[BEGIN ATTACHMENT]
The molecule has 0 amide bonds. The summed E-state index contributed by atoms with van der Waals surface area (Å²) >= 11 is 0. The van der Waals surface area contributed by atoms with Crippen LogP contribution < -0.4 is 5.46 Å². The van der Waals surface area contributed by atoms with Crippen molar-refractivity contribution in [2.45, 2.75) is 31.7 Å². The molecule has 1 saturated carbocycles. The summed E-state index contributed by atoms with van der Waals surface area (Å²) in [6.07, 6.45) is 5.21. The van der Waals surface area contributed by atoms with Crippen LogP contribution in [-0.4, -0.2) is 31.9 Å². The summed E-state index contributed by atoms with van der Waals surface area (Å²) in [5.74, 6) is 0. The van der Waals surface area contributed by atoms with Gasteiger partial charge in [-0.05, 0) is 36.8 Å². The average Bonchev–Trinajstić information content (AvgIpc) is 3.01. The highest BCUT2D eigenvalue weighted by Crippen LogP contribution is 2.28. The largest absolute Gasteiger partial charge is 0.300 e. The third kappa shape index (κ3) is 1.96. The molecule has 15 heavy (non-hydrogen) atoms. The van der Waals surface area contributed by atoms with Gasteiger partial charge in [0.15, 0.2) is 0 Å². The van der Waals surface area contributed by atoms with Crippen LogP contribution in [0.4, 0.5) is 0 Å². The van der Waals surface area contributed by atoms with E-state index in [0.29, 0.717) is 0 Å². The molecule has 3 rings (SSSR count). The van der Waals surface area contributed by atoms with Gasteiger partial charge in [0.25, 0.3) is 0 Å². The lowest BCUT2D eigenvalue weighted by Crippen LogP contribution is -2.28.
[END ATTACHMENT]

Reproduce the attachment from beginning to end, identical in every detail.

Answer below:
The molecule has 0 amide bonds. The summed E-state index contributed by atoms with van der Waals surface area (Å²) >= 11 is 0. The van der Waals surface area contributed by atoms with Crippen LogP contribution < -0.4 is 5.46 Å². The van der Waals surface area contributed by atoms with Crippen molar-refractivity contribution in [2.45, 2.75) is 31.7 Å². The molecule has 1 saturated carbocycles. The summed E-state index contributed by atoms with van der Waals surface area (Å²) in [6.07, 6.45) is 5.21. The van der Waals surface area contributed by atoms with Crippen LogP contribution in [-0.4, -0.2) is 31.9 Å². The summed E-state index contributed by atoms with van der Waals surface area (Å²) in [5.74, 6) is 0. The van der Waals surface area contributed by atoms with Gasteiger partial charge in [-0.05, 0) is 36.8 Å². The average Bonchev–Trinajstić information content (AvgIpc) is 3.01. The highest BCUT2D eigenvalue weighted by Crippen LogP contribution is 2.28. The largest absolute Gasteiger partial charge is 0.300 e. The third kappa shape index (κ3) is 1.96. The molecule has 15 heavy (non-hydrogen) atoms. The van der Waals surface area contributed by atoms with Gasteiger partial charge in [0.15, 0.2) is 0 Å². The van der Waals surface area contributed by atoms with Crippen LogP contribution in [0.4, 0.5) is 0 Å². The van der Waals surface area contributed by atoms with E-state index in [0.29, 0.717) is 0 Å². The molecule has 3 rings (SSSR count). The van der Waals surface area contributed by atoms with Gasteiger partial charge in [0.25, 0.3) is 0 Å². The lowest BCUT2D eigenvalue weighted by Crippen LogP contribution is -2.28.